3. The Pinto Bean Sweet Potato chili is sooo good! In fact, last time we made it, it was just finishing up in the slow cooker while we had a babysitter here on a Sat. night – she was so impressed just by the smell that she took the recipe home, made it the next day, and said she and her fiancee declared it the best chili they’d ever had!

    I forgot to add to my post that a Cooking Day is always fueled by one large skinny hazelnut latte and a lot of really groovy music to keep things moving! For me, these elements are critical.

    I am celebrating the fact today that I finally have kids in my house who will amuse themselves for a period of time so that I can cook. Aaahhh, sweet relief.

  4. Hey, thanks for the gracious shout-out! I’m so glad someone outside of my own family likes my cooking! 🙂 I swear that small children can and do devour the recipes I post; my 3-year-old loves every single one, and my 1- year-old (picky eater) inhales the polenta, salsa chicken, and minestrone. (Hates the frittata and anything involving sweet potatoes, however.)

    We generally offer bread and butter on the side, as a semi-natural dinner accompaniment, for the picky eater baby among us. Fairly often she eats only that, or that plus the veggie I’ve made. I never make an entirely different meal for her, but I do make an alternate dish if, say, the one she isn’t eating is because she’s not yet old enough to partake–not her fault! (i.e., if we’re eating salad and she can’t chew the lettuce yet, I’ll make her some peas.) Occasionally I’ll give her a dish of whole-milk cottage cheese if she simply won’t eat the entree, but only because she refuses cow’s milk, is in the process of weaning from nursing, and isn’t getting enough protein or calcium and her pediatrician suggested pushing cheese and other dairy/protein sources. However, I agree 100% with the philosophy of NOT becoming a short-order cook!

    Your comment about eating at others’ homes makes me wonder–and sort of dread–how the baby will be by then; I can totally see her being the embarrassing food refuser, no matter what I do! That child is STUBBORN!

    OK, again–thanks for the mention! 🙂

  5. I’m going to try the Sweet Potato Chili next week. My current favorite chili recipe involves dark chocolate, brown sugar, and sour mix, and it really is delicious, but it also requires a lot of prep time. Still, for something sweet, spicy, hearty, and tangy, it’s fabulous!

    Boy oh Boy did you strike a chord with me on the whole eating dinner/ dull taste buds thing. We catered like crazy to Anya for the first three years because she had such a serious eating disorder, and now she primarily likes yogurt, pasta, dumplings, and other flavorless children’s menu items. She’s lactose intolerant which means milk is out, and is hugely reluctant with fruits and veggies, although buying a juicer this year helped. You can add almost anything to fresh apple or orange juice and have it come out tasting good (carrots, ginger, jicama, cukes, spinach, etc.) But all of this means that when she eats with other people, she is often left hungry. I really do think it’s time to push her into tasting new foods. But – she’s also three months shy of five and only weighs 26 pounds. So I’m not as willing as I’d like to let her skip any meals. People talk about the serious problem of overweight children in this country, but what I’m struggling with is a little girl who simply can’t put the weight on (she’ll probably have it made in her twenties). Sorry to go on…I think about this topic far more than most parents do, I suspect.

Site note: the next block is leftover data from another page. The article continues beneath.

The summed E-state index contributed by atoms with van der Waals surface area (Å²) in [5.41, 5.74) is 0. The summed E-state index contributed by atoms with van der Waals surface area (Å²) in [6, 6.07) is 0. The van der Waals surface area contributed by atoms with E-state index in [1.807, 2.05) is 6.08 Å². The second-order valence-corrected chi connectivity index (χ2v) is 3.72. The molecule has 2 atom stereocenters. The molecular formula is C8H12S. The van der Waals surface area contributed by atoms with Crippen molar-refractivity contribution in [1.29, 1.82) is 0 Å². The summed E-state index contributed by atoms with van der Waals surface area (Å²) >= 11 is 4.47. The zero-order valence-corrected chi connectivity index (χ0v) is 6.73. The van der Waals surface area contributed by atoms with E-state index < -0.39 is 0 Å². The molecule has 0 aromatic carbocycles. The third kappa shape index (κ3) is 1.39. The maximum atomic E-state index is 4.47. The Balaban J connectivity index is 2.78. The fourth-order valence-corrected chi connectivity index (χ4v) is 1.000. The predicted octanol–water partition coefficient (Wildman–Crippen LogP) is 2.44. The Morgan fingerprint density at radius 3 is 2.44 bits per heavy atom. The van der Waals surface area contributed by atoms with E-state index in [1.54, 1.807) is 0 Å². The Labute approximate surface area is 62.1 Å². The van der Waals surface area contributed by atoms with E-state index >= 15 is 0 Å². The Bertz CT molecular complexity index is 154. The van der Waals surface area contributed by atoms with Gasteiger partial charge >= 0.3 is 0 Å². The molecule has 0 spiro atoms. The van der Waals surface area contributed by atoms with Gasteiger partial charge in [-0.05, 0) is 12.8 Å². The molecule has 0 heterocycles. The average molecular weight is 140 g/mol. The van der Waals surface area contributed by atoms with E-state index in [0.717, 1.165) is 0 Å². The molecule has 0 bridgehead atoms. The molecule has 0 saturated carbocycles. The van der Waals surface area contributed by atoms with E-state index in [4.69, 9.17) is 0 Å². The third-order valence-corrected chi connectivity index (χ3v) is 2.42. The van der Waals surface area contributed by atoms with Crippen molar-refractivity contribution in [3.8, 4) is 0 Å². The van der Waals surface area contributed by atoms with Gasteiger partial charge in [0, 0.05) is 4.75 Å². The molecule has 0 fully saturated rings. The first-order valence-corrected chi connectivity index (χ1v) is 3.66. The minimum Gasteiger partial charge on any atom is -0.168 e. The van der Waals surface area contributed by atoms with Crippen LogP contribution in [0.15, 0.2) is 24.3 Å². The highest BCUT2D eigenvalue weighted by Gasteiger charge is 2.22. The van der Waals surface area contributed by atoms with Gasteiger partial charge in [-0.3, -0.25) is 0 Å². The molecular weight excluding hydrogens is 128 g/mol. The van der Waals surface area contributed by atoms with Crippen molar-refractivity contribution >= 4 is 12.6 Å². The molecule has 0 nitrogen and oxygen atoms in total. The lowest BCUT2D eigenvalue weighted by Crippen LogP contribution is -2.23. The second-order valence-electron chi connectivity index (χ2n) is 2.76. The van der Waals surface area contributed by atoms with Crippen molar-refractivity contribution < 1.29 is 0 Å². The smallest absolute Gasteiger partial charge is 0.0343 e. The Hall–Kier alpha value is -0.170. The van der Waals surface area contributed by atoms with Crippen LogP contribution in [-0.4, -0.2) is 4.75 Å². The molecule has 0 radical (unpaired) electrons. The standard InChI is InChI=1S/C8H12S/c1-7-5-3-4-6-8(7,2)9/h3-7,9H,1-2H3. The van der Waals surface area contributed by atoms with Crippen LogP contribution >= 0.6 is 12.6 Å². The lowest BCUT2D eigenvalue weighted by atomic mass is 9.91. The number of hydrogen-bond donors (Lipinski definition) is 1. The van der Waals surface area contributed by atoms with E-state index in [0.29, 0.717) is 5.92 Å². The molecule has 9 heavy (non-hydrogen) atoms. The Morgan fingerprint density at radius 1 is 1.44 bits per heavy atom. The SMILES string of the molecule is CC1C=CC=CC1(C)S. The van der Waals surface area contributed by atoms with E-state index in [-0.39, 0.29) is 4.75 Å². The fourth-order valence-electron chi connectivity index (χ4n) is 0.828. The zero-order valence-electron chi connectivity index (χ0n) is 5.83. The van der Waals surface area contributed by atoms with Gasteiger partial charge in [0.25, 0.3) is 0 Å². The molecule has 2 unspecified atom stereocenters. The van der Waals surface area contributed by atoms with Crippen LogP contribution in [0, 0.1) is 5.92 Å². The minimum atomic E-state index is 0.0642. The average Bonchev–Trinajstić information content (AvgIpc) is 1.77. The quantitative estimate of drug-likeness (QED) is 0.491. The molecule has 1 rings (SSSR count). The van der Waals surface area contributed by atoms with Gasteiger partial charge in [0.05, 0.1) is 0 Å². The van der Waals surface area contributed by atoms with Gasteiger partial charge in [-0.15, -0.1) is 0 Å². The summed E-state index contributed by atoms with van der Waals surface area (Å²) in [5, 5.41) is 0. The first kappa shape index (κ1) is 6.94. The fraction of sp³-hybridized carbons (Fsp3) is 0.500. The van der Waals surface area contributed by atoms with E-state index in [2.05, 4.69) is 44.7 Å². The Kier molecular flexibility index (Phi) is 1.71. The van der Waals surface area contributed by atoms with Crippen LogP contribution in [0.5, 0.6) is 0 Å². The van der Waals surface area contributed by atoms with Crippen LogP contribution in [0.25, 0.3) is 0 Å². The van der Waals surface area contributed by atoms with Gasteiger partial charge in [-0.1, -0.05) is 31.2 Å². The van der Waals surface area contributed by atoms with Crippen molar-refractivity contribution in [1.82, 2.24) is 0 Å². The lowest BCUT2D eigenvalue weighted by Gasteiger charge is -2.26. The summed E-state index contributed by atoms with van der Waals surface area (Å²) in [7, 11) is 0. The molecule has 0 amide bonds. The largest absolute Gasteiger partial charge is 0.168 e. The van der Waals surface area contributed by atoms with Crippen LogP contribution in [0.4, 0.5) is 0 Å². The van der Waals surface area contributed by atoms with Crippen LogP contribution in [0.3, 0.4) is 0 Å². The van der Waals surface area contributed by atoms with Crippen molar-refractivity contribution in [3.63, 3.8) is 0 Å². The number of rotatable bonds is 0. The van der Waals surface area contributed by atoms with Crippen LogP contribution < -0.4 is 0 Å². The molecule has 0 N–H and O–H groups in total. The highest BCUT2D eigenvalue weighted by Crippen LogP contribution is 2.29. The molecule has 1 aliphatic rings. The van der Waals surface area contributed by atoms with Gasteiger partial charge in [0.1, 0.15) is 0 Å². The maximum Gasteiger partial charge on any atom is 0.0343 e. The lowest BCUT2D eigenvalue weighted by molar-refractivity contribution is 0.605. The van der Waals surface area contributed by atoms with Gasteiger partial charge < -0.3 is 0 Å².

Enjoy the wonderful smells!

  6. In response to dear ckh above–a longstanding friend–I would DEFINITELY feel differently about catering to my children’s tastes if I had a seriously underweight child. I have local friends with children with milder forms of this issue, and I completely approve of them pretty much letting their children eat whatever they will deign to eat! In your case, I’d totally be catering, with no qualms. It’s amazing to me to consider a 26 lb. almost-5-year-old. I have a 23 lb. baby (and even she is only in the 40th percentile for weight)! I think in atypical situations you have to go with whatever works.

  7. Yes, CKH, I would be catering to Anya, too. I know that I can only be so cavalier about the pickiness issue because my particular kids don’t have any medically-based (or emotionally based) eating challenges (like Anya and Nik) but if they did it would be an entirely different story. I hope everyone sees that distinction and understands that I respect it.

  8. I loved this post. I have a little cheat-sheet of cheatie soups from a Fitness magazine that I use, and I’m the only one who likes them.

    The food thing is hard, but we have the same philosophy.

    Just how LONG can Roxie just eat noodles?

    (BTW, I find it hilarious that the kid with sensory issues is the easy eater, and my “NT” kid is the picky one! They just keep changin’ it up!)

  9. Emily, as some know me

    Coo-king? What is this…coo–k–ing of which you speak?

    That’s what Mr. DMFP is for around here. That man has a little roster of dishes he makes, and we like ’em all. My version of cooking is to throw a bunch of stuff in a pot or pan or whatever is fireproof, toss in some spices and stuff, and let it all get hot. Sometimes, this does not go over well with all of the family. 😉

Leave a Reply

Fill in your details below or click an icon to log in:

WordPress.com Logo

You are commenting using your WordPress.com account. Log Out / Change )

Twitter picture

You are commenting using your Twitter account. Log Out / Change )

Facebook photo

You are commenting using your Facebook account. Log Out / Change )

Google+ photo

You are commenting using your Google+ account. Log Out / Change )

Connecting to %s